Two SEARCA scholars present research findings in seminar
Two SEARCA scholars -- one Indonesian and one Filipino, made their research findings known to the public through separate Special Seminars of the Agriculture and Development Seminar Series (ADSS) held at SEARCA last February 5 and 11, 2010.
(From L to R): Mr. Agus Setiadi and Mr. Eriberto Salang, both SEARCA scholars, presented their research findings in the ADSS earlier this month.
Mr. Agus Setiadi, SEARCA PhD scholar talked about spatial market integration of cattle in Central Java, Indonesia. He is a lecturer at the Department of Forest Management, Faculty of Agriculture, University of Sumatera Utara in Indonesia. He just finished his PhD in Agricultural Economics at the University of the Philippines Los Baños, Philippines.
He explained that spatial market integration refers to the co-movement of commodity prices in spatially separated markets. Indonesia used to be a big importer of cattle until its government imposed the meat self-sufficiency program in 2004. As such, results of the study can guide policymakers on developing possible strategic directions to enhance beef market integration. Time series data on beef importation for the period of 1990 to 2007 were used for trend analysis.
Through various statistical methods (e.g., t-test, regression analysis, multivariate analysis, etc.), it was found that price transmission at the retail level from one market to another was symmetric. The presence of good road networks in regional markets at Central Java helps facilitate price transmission process. Findings also indicated that cattle population increased after the implementation of the meat self-sufficiency program. Likewise, total and average per capita beef consumption increased. The study recommends further strengthening of the meat self-sufficiency program as well as enhancing technical support to improve cattle farm productivity.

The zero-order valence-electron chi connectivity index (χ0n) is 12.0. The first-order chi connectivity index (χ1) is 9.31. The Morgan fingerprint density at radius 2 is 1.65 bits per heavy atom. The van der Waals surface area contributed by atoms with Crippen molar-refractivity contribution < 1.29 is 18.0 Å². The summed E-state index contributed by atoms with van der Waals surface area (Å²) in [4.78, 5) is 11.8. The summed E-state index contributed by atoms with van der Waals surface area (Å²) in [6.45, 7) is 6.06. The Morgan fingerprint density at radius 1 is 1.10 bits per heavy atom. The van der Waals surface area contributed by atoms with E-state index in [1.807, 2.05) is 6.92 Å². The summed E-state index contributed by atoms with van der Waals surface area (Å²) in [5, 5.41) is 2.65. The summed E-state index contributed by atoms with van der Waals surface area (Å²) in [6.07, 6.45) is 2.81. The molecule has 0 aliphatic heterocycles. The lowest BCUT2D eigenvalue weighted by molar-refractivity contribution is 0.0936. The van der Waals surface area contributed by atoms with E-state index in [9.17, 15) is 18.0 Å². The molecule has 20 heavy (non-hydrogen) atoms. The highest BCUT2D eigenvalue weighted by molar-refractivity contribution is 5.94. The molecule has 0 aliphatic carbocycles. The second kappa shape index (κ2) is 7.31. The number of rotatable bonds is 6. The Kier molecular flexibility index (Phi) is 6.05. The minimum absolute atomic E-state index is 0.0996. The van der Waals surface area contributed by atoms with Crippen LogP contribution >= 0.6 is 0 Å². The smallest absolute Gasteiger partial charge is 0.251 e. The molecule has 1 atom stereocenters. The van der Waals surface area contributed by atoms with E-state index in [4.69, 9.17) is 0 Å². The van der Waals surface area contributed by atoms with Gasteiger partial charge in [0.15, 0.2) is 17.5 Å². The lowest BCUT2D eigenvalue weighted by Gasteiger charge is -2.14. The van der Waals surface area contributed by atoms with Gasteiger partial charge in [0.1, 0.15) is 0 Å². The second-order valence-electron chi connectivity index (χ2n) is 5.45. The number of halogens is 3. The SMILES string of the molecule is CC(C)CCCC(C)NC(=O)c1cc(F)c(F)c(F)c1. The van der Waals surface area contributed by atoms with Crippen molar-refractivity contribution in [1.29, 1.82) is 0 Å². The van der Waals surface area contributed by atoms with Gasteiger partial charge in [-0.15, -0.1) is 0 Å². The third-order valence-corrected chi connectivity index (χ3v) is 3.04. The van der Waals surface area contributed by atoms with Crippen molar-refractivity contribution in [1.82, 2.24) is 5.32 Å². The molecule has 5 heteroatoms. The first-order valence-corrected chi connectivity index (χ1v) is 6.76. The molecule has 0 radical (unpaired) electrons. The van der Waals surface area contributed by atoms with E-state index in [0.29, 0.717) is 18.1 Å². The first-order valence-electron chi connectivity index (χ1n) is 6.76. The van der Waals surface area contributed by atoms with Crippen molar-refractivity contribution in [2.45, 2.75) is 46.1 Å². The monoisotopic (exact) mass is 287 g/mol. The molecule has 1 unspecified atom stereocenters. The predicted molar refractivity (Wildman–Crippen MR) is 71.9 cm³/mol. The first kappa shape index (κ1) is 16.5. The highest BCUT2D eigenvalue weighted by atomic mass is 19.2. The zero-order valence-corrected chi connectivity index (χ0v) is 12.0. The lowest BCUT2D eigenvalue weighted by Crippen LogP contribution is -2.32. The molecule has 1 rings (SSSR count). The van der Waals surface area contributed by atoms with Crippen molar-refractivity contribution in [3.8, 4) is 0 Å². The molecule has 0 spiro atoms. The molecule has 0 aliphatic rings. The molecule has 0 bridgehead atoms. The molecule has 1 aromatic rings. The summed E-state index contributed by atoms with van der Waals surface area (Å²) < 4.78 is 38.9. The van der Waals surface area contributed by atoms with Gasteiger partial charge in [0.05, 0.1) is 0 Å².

On the other hand, Mr. Eriberto Salang, SEARCA PhD research scholar and associate professor at the College of Agriculture, Western Mindanao State University in the Philippines, discussed soil carbon sequestration. He said that although climate change is a hot issue, there is little understanding of the role that soil processes play in the global carbon cycle. Adhering to the principle that the soil is considered as the largest pool of carbon, this study investigated the relationships of tillage systems and vegetation types on soil carbon sequestration in Faraon and Adtuyon soil series.
His study revealed that soil capacity to sequester organic carbon is dependent mainly on soil type, soil pH, tillage systems, and vegetation type imposed by agricultural practices. Mr. Salang explained that Adtuyon soils are more able to sequester carbon dioxide than Faraon soils because the former is highly acidic which allows less microbial decomposition of organic materials. Its lighter color also resulted to less heat absorption due to greater albedo (reflection coefficient). Neutral pH and dark colored soils that may absorb more heat, as in Faraon soils, favor the rapid rate of microbial decomposition, thereby releasing more sequestered soil carbon, he concluded.
In terms of tillage systems, findings showed that no-tillage had the highest carbon sequestration due mainly to its high bulk density. He pointed out that tillage favors the rapid decomposition rate of organic materials by allowing easy movement of air and water in soil. These materials then become a source of organic carbon.
Graduate scholarship is one of SEARCA’s core programs. It aims to ensure the responsiveness of Southeast Asia's agricultural scientists and professionals to global sustainable development issues. The program provides support for advanced studies leading to the MS and PhD degrees in agriculture, forestry, and related fields.